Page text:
This sort of life seems so foreign, and sometimes really rough. But at this time, Americans, new and not-so-new flocked to this small area from all over to take part in this booming industry. I'm sure they all had very high hopes. 3 of the 4 families that came to Schoolcraft county came because of the lumber boom. They all had ambitions to take part in it. (The Smith's, Olsen's and Billing's. As for the Waters', he actually owned a jewelry store and was a watchmaker, so I'm not quite sure yet how the Waters; ended up in Schoolcraft...)
   It seems the labor pains of the Great Depression were felt hard in this area before other areas of the country. In the spring of 1927, it is said that AJ couldn't "sell a stick". He, and the bank that backed him lost everything. The lumber business piddled out after this, which is when AJ bought a pool hall, that he bootlegged liquor out of.
    When all was booming, Thompson had 537 people. (as recorded in 1884). After the industry's demise, the growth seemed to completely stopped. As of the year 2000, there were still only 671 people.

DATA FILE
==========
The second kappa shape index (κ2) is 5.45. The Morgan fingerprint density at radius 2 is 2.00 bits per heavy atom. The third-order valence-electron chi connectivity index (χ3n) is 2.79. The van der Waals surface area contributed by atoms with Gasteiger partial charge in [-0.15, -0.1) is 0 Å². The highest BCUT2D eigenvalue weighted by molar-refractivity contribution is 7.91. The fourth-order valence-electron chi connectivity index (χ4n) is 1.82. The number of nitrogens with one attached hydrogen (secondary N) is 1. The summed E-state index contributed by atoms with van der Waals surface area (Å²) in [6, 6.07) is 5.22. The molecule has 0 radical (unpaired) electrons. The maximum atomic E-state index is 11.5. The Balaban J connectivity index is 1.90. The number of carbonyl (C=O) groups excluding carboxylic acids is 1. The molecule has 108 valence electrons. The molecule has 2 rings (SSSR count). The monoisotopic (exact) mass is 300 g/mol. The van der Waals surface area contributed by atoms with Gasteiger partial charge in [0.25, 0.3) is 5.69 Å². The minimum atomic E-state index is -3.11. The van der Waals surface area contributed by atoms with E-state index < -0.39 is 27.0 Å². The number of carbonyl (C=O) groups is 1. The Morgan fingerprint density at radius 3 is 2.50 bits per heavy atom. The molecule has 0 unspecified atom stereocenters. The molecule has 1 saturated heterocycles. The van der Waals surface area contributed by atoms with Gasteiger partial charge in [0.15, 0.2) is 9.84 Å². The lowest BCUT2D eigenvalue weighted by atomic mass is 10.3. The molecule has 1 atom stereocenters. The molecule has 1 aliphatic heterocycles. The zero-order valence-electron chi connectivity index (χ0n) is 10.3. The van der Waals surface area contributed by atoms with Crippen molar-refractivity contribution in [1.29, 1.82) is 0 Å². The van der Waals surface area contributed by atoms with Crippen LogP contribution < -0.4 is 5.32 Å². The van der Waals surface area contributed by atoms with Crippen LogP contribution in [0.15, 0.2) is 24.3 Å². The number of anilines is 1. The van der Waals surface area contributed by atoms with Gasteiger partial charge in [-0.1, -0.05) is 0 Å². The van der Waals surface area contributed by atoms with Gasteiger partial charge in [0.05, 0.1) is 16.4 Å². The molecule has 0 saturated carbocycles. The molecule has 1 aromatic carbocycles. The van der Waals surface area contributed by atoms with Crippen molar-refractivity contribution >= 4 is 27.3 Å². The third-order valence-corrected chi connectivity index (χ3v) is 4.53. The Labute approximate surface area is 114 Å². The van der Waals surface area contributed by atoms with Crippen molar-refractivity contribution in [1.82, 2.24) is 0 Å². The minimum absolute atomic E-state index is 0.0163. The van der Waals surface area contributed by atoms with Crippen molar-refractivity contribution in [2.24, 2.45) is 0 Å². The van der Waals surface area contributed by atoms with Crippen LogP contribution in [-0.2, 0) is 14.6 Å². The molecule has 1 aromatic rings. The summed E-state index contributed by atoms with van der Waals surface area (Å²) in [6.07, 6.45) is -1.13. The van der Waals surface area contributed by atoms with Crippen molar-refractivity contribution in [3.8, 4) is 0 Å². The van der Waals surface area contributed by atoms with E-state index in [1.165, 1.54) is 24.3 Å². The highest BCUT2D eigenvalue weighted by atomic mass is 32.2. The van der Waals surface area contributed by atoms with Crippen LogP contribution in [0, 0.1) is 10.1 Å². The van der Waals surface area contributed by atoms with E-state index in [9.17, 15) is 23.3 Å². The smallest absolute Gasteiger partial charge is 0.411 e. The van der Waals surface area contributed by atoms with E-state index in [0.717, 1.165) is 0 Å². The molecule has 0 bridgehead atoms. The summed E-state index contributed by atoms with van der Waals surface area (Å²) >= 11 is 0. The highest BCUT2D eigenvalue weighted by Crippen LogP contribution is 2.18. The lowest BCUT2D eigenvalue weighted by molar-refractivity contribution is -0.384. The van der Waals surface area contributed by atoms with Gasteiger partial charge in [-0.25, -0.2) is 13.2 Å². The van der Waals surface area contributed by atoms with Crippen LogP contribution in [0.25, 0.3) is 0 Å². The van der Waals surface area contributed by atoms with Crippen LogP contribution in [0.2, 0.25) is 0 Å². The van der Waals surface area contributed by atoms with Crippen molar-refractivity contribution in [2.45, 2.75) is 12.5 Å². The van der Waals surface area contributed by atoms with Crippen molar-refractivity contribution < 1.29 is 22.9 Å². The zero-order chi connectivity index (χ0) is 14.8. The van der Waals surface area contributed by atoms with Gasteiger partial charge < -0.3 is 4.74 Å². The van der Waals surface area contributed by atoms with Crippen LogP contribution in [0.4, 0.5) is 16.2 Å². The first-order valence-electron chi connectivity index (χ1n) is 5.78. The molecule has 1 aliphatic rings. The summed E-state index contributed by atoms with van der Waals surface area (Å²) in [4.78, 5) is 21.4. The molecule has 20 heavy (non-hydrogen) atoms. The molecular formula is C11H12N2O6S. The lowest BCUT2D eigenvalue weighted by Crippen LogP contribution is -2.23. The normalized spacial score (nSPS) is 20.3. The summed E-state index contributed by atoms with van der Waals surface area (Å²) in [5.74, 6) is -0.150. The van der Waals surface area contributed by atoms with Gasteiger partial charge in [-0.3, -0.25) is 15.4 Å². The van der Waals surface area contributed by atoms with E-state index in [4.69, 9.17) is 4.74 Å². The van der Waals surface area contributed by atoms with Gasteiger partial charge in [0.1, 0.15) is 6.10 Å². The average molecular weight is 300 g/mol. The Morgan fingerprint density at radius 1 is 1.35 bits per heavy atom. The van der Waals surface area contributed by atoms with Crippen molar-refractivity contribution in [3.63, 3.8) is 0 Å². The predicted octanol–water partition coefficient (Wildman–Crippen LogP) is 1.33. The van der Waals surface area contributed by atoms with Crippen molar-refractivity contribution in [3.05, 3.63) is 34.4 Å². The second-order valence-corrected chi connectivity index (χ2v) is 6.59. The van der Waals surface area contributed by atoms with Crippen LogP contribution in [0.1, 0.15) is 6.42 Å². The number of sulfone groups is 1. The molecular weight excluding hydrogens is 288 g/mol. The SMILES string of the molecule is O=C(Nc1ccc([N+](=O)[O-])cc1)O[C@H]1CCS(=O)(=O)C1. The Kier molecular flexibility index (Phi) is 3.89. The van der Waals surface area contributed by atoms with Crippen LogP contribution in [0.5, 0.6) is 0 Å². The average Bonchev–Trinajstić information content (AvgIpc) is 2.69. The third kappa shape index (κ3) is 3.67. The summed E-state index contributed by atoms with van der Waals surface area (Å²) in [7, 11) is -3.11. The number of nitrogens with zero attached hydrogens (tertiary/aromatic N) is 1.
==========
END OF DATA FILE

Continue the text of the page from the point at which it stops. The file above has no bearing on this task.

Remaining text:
The aspect of this that I find most, hmm, what's the word I'm looking for........inspiring? maybe? is that this small slice of history in this tiny part of America paints a picture of what made "Americans". You have The Olsen's... brand new immigrants going straight to a place that maybe they'd heard from other immigrants they could make a living. A place that was supposed to have a promising future. This same idea drew the Smith's, the opposite of the Olsen's, to the area. A well established family that had been in America well before the Revolutionary War. They both had the same idea, or "dream" if you will. Both families, from completely different backgrounds partook in this rough and often dangerous life in the northern wilderness with hopes of being successful. They took a chance coming, and worked HARD. Being a lumberjack is by no means an easy job, and going from "farmer" to "lumberman" I'm sure was a huge change. But they did it. They made their way.